The Legality of Electronic Certification and Electronic Certification Service Providers in Kenya

The Legality of Electronic Certification and Electronic Certification Service Providers in Kenya

As technology continues to advance, electronic certification and electronic certification service providers have become increasingly prevalent in various industries, including in Kenya. Electronic certification refers to the process of using electronic means to verify and authenticate the authenticity of documents or information, while electronic certification service providers are entities that offer such services.

The legal landscape surrounding electronic certification and electronic certification service providers in Kenya is still developing. While the country has made significant strides in embracing technology and digital solutions, there are still legal considerations that need to be addressed to ensure the legality and validity of electronic certification.

This legal opinion will provide an analysis of the legality of electronic certification and electronic certification service providers in Kenya. It will examine the relevant laws and regulations governing electronic certification and certification service providers, as well as the advantages and disadvantages associated with the use of such services.

Certification Service Providers (CSPs)

Certification Service Providers (CSPs) are organizations that provide electronic certification services. These services include issuing digital certificates, digital signatures, and other electronic credentials that are used to authenticate and verify the identity of individuals, organizations, and devices in electronic transactions.

CSPs play a critical role in ensuring the security and integrity of electronic transactions. Digital certificates, for example, are used to establish trust between parties in electronic transactions by providing proof of the identity of the parties involved. Digital signatures, on the other hand, are used to provide a tamper-proof record of electronic transactions, ensuring that the contents of the transaction cannot be altered without detection.

CSPs are typically accredited by national or international standards bodies, such as the International Organization for Standardization (ISO), to ensure that their services meet established standards for security, reliability, and interoperability. They may be private companies, government agencies, or non-profit organizations, and they may offer a range of electronic certification services to businesses and individuals.

The Business Laws (Amendment) Act, 2020

The Business Laws (Amendment) Act, 2020 (the Act) in Kenya aimed and aims at improving the ease of doing business in the country by digitizing transactions, reducing the formalities and documents required to complete transactions, and lowering the cost of starting a business in Kenya.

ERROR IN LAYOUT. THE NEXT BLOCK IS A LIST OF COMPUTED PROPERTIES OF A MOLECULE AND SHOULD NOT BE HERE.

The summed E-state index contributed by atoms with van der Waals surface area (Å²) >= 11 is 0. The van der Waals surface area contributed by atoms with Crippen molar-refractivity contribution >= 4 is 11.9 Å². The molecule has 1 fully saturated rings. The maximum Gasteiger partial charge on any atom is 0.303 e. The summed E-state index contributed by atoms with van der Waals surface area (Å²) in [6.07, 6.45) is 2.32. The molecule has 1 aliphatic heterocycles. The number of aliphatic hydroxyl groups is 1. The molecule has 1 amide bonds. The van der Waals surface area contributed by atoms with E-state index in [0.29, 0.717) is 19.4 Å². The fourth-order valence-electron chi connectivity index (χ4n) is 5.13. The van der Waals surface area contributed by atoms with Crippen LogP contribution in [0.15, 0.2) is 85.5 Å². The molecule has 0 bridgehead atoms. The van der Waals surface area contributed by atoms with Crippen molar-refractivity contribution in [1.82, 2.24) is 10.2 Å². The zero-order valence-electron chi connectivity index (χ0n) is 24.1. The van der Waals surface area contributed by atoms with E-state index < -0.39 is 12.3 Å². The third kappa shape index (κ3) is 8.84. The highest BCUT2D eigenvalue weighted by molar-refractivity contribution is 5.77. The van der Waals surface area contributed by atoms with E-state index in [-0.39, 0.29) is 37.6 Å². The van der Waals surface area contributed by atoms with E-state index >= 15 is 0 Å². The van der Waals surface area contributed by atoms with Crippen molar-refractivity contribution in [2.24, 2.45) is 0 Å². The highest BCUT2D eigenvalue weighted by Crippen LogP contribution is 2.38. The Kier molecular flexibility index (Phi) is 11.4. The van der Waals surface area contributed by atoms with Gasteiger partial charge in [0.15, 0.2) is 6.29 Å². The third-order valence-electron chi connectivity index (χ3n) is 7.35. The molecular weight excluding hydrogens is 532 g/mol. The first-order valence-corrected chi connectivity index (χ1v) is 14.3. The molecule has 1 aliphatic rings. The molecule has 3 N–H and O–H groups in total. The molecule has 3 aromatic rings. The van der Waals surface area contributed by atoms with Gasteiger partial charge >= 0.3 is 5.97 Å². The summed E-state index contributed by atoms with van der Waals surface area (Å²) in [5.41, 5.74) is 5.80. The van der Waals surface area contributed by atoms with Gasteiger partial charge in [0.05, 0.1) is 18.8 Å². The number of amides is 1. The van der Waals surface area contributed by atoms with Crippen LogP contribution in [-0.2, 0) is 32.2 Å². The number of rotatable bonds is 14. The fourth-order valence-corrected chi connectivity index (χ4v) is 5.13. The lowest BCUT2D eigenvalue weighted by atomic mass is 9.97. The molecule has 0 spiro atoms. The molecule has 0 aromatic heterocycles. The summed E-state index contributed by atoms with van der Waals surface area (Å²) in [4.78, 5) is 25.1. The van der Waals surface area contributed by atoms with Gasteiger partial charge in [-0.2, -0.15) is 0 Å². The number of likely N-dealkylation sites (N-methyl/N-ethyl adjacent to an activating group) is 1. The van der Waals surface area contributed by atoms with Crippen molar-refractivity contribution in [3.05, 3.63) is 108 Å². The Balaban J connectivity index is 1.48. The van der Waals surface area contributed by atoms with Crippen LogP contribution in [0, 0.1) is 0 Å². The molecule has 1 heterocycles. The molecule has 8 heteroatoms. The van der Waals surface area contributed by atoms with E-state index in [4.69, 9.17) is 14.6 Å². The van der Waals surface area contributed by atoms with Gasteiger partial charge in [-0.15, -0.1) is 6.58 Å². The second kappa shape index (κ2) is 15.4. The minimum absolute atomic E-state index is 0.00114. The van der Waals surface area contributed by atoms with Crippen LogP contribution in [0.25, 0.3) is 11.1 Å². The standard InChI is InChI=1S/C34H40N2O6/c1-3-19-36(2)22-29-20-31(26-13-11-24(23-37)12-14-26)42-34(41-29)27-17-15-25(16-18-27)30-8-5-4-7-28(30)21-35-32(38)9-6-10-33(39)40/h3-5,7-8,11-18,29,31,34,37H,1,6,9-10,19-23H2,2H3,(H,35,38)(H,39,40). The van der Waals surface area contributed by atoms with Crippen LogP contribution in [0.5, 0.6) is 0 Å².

The Act has brought about several changes, including the use of advanced electronic signatures, digitizing the Registry of Documents, the Survey Act, and the Land Registration Act, among others.

Amendments to the Law of Contract Act:

The Law of Contract Act was amended to allow for the use of advanced electronic signatures. These signatures must be unique, capable of identifying the signatory, created using means that the signatory may maintain under their sole control, and linked to the data to which it relates in such a way that any subsequent changes to the data can be detectable.

Contracts that required signatures to be valid can now be signed by advanced electronic signatures, including those for a disposition of an interest in land and contracts of guarantee.

Digitisation of the Registry of Documents – Registration of Documents Act:

The Register in the Registry of Documents may now be kept in electronic form, and the Registries, located in Nairobi and Mombasa, may now be digitized. The Act has also permitted the use of electronic signatures and advanced electronic signatures in executing documents and electronic filing of documents at the Registry of Documents.

Digitization the Stamp Duty Act:

Documents may now be stamped by marks embossed or impressed by electronic means, and the entire stamp duty process could be a fully online process. The process of stamp duty payment is already done online through the iTax portal.

Amendments to the Survey Act:

The Survey Act was amended to allow for the use of electronic signatures and advanced electronic signatures, electronic processing of the seal of Survey of Kenya, and electronic processing of documents, including plans.

Surveyors may submit documents to the Director of Survey electronically, and electronic authentication of documents by the Director of Survey is now possible. Transactions requiring input from the Survey of Kenya offices will now be faster, safer, and cheaper. The digitization aims to improve the long and laborious survey processes, which have been a significant drawback in transactions.

Amendments to the Land Registration Act: